No Fed Squeeze in Sight

In January I warned that the Fed’s normalization plan, which will shrink its balance sheet at the rate of $100 billion in 2018 and $200 billion a year thereafter, would cause Treasury yields to rise and the Dollar to weaken.

10-Year Treasury yields are now testing resistance at 3.0 percent. Breakout would signal the end of a decades-long bull market in bonds and start of a bear market as yields rise.

10-Year Treasury yields

The Dollar Index is in a primary down-trend but the recent rally above the descending trendline suggests that a bottom may be forming.

Dollar Index

Commodity prices, which I suggested would climb as the Dollar weakened, are strengthening but remain in an ascending triangle, testing resistance at 90 on the Dow Jones – UBS Commodity Index.

Dow Jones - UBS Commodity Index

Crude, however, is surging and commodities are likely to follow.

WTI Light Crude

Rising commodity prices — especially crude — would lift inflation, raising the threat of tighter Fed monetary policy.

Until now, financial markets have absorbed the Fed shrinking its balance sheet. Primarily because there hasn’t been any contractionary effect at all.

The orange line on the chart below shows Fed assets net of excess reserves of commercial banks on deposit at the Fed. If commercial banks withdraw excess reserves at a faster rate than the Fed shrinks its balance sheet then the net effect is expansionary, with a rising orange line as at present. There are still $2 trillion of excess reserves on deposit at the Fed, so this could go on for years.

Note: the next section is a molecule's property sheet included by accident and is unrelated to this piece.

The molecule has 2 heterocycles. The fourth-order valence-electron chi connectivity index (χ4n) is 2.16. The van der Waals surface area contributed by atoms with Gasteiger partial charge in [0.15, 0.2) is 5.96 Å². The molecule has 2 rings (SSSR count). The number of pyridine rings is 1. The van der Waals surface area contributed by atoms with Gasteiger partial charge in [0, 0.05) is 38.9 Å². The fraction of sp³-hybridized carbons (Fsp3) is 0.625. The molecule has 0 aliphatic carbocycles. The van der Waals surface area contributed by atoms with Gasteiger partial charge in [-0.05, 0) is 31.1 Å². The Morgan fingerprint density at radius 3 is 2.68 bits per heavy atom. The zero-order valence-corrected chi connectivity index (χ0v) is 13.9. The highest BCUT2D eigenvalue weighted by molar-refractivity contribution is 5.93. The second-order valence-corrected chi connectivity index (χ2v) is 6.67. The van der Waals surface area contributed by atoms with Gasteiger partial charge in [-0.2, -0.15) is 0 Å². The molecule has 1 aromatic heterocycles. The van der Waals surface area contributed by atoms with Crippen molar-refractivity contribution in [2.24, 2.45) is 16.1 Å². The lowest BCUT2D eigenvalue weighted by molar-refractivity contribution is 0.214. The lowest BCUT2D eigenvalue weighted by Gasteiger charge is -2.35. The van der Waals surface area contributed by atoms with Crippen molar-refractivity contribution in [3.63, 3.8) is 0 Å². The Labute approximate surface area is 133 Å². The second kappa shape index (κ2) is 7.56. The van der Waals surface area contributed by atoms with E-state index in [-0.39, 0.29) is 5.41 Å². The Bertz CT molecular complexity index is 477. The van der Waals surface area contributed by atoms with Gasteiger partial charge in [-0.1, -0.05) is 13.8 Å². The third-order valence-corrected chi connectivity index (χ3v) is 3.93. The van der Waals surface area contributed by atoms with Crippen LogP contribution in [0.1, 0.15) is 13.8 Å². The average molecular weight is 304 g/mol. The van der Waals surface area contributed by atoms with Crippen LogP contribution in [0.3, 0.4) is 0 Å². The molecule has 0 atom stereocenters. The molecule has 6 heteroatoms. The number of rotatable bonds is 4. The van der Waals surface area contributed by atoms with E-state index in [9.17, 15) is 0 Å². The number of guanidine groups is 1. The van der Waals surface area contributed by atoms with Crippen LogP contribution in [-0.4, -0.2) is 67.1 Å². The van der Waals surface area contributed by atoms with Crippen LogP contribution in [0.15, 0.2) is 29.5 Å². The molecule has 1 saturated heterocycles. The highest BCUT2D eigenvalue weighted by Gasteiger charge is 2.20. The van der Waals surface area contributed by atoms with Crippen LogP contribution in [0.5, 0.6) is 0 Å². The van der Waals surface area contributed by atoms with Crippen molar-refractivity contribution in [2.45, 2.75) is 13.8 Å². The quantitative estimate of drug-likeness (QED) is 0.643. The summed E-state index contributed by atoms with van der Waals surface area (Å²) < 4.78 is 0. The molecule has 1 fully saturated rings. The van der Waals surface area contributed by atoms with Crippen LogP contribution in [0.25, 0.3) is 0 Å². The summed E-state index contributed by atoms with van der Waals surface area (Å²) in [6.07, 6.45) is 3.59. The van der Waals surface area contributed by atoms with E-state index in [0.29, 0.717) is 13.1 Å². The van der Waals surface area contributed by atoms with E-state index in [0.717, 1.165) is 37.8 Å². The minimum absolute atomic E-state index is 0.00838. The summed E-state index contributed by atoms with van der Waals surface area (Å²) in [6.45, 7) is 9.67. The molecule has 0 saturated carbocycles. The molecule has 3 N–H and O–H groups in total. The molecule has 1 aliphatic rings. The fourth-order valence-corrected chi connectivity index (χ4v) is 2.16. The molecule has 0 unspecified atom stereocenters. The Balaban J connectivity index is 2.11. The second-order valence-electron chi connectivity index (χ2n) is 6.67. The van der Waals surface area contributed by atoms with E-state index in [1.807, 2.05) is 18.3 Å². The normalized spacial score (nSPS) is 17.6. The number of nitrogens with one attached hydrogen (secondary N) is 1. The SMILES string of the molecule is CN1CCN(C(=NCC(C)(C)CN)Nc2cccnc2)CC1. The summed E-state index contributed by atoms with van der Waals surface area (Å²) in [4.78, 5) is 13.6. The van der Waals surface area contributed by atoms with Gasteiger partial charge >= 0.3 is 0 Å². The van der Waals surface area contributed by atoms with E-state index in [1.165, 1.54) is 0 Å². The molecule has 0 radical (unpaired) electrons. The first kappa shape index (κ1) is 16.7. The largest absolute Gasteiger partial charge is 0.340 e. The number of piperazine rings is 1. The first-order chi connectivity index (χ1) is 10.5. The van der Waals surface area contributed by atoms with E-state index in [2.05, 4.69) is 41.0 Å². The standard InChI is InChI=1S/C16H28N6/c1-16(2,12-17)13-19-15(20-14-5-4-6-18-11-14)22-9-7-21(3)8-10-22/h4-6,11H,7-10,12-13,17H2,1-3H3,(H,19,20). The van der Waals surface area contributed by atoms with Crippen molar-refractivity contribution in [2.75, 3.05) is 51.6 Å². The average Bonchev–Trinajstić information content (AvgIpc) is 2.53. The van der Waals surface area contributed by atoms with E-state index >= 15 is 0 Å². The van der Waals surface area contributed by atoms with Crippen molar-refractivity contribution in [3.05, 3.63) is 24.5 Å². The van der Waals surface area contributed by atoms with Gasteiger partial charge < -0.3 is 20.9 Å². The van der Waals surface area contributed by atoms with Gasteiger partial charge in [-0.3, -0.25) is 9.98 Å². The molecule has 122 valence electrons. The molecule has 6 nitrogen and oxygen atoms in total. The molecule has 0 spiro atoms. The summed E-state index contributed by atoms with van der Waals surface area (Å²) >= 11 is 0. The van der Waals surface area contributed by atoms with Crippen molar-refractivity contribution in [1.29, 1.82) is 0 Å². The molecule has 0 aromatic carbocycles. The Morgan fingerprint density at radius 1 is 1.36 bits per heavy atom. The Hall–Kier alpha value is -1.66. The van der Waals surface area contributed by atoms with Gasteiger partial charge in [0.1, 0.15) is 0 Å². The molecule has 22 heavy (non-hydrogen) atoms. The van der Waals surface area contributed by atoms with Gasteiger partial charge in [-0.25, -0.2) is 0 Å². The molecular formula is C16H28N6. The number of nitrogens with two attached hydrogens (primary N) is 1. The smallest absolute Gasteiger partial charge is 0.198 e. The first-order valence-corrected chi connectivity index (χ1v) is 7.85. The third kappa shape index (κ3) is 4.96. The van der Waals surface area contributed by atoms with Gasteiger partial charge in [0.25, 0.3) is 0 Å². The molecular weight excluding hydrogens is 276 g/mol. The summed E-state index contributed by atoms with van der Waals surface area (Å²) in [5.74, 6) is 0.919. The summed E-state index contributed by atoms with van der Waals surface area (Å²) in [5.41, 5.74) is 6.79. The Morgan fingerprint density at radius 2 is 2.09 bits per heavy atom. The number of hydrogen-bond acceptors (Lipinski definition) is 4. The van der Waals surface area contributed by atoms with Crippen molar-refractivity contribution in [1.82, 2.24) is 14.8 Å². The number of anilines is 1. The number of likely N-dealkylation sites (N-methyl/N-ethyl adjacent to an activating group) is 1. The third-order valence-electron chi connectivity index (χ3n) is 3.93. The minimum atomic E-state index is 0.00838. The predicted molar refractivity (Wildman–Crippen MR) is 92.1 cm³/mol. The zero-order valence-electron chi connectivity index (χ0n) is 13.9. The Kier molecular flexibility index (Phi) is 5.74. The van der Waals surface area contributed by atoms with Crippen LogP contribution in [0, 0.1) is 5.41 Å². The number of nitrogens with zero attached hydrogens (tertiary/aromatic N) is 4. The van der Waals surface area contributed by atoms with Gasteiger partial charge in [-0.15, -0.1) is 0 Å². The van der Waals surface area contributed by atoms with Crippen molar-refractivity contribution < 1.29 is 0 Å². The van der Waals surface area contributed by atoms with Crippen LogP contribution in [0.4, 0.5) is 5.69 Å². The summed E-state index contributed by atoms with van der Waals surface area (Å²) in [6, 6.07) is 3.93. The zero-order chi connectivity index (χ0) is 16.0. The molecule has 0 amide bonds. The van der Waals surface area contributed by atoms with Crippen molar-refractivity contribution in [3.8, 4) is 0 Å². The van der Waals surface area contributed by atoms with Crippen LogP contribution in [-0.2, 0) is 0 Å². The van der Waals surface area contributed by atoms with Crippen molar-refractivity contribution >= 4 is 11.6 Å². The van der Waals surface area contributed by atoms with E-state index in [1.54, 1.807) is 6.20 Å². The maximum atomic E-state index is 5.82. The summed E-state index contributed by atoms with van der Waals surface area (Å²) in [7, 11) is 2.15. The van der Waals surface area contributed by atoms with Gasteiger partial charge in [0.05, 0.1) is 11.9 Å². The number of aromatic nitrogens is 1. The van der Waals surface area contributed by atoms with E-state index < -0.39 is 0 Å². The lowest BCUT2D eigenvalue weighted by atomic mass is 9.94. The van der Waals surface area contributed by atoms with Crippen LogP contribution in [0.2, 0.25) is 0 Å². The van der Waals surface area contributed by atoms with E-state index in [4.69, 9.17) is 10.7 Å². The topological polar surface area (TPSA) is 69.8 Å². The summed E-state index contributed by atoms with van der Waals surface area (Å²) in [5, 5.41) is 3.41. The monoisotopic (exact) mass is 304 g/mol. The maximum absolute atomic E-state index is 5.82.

Fed Assets Net of Excess Reserves

The Fed funds rate is climbing, but at a measured pace. I doubt that the market will be too concerned by the FFR at 2.0 percent. The threat is if the Fed accelerates rate hikes in response to rising inflation, as in 2004 to 2006.

Fed Funds Rate and MZM Money Stock

Inflationary forces remain subdued, with the average hourly wage rate growing at a modest 2.6 percent a year.

Average Hourly Wage Rate Growth

A spike above 3.0 percent would spur the Fed into action but there is no sign, so far, as rising automation and competition from offshore labor markets ease upward pressure despite low unemployment.